Brian Xanders out as Broncos GM: How did he last so long?
Brian Xanders' ouster as the Broncos' general manager isn't exactly a shock. After all, his association with the discredited Josh McDaniels regime made it surprising that he was able to hang on for as long as he did.
Why did his luck finally run out?
John Elway, executive vice president for football operations with Denver, actually provided a hint among the platitudes contained in the statement he released late yesterday afternoon, when the switch was announced. "Although it was an extremely difficult decision, it became clear that it was best for both the Broncos and Brian to part ways," Elway said. "I believe a change to the structure of our football operations will be mutually beneficial, allowing the department to improve its efficiency while affording Brian the opportunity to continue his promising career with another NFL team."
Translation: Xanders was kept around to help Elway ease into his front office job. But now, after a year in the gig and his successful recruitment of Peyton Manning (which extricated the team from the seemingly intractable Tim Tebow situation), Number 7 is no longer in need of training wheels. That made Xanders not just expendable, but organizationally redundant.
Brian Xanders, left, with John Fox, Pat Bowlen and John Elway at the press conference introducing Peyton Manning.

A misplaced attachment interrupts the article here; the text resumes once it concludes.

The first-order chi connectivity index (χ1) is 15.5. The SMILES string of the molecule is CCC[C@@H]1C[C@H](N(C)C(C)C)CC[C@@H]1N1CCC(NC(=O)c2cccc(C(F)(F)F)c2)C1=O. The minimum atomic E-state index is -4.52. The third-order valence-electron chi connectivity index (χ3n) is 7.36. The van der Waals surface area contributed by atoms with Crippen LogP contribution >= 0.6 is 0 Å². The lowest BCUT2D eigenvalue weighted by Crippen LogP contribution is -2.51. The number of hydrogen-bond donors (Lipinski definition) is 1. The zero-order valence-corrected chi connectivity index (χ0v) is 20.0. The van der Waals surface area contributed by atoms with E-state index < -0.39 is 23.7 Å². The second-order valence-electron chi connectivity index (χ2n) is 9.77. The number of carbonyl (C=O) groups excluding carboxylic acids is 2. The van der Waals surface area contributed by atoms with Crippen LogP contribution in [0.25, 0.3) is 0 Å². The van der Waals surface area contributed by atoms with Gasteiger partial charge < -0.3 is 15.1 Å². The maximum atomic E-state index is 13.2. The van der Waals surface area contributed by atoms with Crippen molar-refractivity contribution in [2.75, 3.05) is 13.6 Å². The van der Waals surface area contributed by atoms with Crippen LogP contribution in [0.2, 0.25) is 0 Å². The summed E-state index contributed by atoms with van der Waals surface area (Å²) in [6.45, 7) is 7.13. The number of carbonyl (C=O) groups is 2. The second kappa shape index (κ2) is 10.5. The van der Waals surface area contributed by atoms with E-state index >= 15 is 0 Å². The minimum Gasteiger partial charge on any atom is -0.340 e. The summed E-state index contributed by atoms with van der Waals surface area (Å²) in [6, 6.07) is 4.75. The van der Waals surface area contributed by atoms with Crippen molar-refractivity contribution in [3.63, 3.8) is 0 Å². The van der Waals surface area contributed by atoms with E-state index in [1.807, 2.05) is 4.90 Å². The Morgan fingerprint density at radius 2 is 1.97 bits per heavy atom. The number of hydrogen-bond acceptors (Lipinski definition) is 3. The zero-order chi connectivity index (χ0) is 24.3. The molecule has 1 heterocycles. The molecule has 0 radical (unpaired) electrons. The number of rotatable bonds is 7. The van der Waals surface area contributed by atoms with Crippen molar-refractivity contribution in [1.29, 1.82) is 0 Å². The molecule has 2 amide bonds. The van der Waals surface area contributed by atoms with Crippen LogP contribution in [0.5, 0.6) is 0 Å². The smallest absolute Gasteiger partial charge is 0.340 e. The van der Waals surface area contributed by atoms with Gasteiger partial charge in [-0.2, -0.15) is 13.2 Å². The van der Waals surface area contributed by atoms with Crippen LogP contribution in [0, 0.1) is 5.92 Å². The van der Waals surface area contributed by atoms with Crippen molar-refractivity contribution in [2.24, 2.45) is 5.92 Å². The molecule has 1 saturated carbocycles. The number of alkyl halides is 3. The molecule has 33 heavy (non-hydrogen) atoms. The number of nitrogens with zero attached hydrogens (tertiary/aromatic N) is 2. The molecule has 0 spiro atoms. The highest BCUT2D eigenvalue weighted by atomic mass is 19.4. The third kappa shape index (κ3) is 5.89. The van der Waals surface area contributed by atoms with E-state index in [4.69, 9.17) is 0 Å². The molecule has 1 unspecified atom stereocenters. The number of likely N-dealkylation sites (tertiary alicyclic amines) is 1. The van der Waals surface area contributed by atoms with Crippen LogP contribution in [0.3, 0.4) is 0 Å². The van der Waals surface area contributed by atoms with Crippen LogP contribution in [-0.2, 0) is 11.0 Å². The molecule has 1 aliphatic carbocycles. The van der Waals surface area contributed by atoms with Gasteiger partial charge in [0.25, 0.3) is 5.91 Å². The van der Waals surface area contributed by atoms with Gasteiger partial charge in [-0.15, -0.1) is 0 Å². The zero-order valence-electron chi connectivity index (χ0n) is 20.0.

Xanders wasn't exactly a newbie when he was elevated to the GM position four years ago. As the Broncos' goodbye notes, he spent fourteen years with the Atlanta Falcons in assorted coaching and player personnel positions, and was on the staff when the A-town crew made it to the franchise's first and only Super Bowl -- where the Falcons were defeated by none other than John Elway and the Broncos.
Nonetheless, he remained a subordinate in Denver, consistently staying in the background as McDaniels and, later, Elway played the public role as boss. While team sources always contended that Xanders was doing more than it seemed, the fact that he's not being replaced hardly offers a strong argument for this interpretation.
Will he be missed? Probably not by the public, to whom he was pretty much the Invisible Man. And that continues to be the case in the social media world. Note that the YouTube clip posted by ESPN about Xanders' departure misspells his name as "Zanders" in the title. And Elway, whose Twitter feed has become a go-to spot for fans seeking important team news, hasn't tweeted anything about Xanders at this writing. His only tweet yesterday was to congratulate veteran talk-show host Gil Whiteley on his 25th anniversary in radio.
If Xanders reaches a similar benchmark, it'll have to be somewhere else.
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